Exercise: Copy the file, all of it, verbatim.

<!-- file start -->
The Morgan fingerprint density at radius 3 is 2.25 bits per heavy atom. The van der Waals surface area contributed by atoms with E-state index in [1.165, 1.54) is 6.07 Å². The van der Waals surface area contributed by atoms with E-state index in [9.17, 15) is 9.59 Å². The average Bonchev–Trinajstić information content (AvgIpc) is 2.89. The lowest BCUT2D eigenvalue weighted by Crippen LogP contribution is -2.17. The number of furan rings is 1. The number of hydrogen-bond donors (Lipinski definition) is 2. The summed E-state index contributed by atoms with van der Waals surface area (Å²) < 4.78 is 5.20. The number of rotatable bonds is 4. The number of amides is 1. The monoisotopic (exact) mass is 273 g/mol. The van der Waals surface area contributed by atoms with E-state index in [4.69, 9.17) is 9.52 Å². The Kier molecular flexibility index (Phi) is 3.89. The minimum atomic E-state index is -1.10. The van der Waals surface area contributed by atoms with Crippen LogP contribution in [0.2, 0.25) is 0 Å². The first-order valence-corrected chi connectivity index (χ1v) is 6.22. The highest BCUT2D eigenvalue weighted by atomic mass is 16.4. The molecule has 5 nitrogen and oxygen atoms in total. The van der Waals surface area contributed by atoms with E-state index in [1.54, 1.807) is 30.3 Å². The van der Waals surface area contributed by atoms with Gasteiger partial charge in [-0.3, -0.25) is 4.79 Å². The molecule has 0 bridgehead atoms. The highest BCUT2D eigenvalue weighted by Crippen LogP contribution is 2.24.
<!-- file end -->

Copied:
The Morgan fingerprint density at radius 3 is 2.25 bits per heavy atom. The van der Waals surface area contributed by atoms with E-state index in [1.165, 1.54) is 6.07 Å². The van der Waals surface area contributed by atoms with E-state index in [9.17, 15) is 9.59 Å². The average Bonchev–Trinajstić information content (AvgIpc) is 2.89. The lowest BCUT2D eigenvalue weighted by Crippen LogP contribution is -2.17. The number of furan rings is 1. The number of hydrogen-bond donors (Lipinski definition) is 2. The summed E-state index contributed by atoms with van der Waals surface area (Å²) < 4.78 is 5.20. The number of rotatable bonds is 4. The number of amides is 1. The monoisotopic (exact) mass is 273 g/mol. The van der Waals surface area contributed by atoms with E-state index in [4.69, 9.17) is 9.52 Å². The Kier molecular flexibility index (Phi) is 3.89. The minimum atomic E-state index is -1.10. The van der Waals surface area contributed by atoms with Crippen LogP contribution in [0.2, 0.25) is 0 Å². The first-order valence-corrected chi connectivity index (χ1v) is 6.22. The highest BCUT2D eigenvalue weighted by atomic mass is 16.4. The molecule has 5 nitrogen and oxygen atoms in total. The van der Waals surface area contributed by atoms with E-state index in [1.54, 1.807) is 30.3 Å². The van der Waals surface area contributed by atoms with Gasteiger partial charge in [-0.3, -0.25) is 4.79 Å². The molecule has 0 bridgehead atoms. The highest BCUT2D eigenvalue weighted by Crippen LogP contribution is 2.24.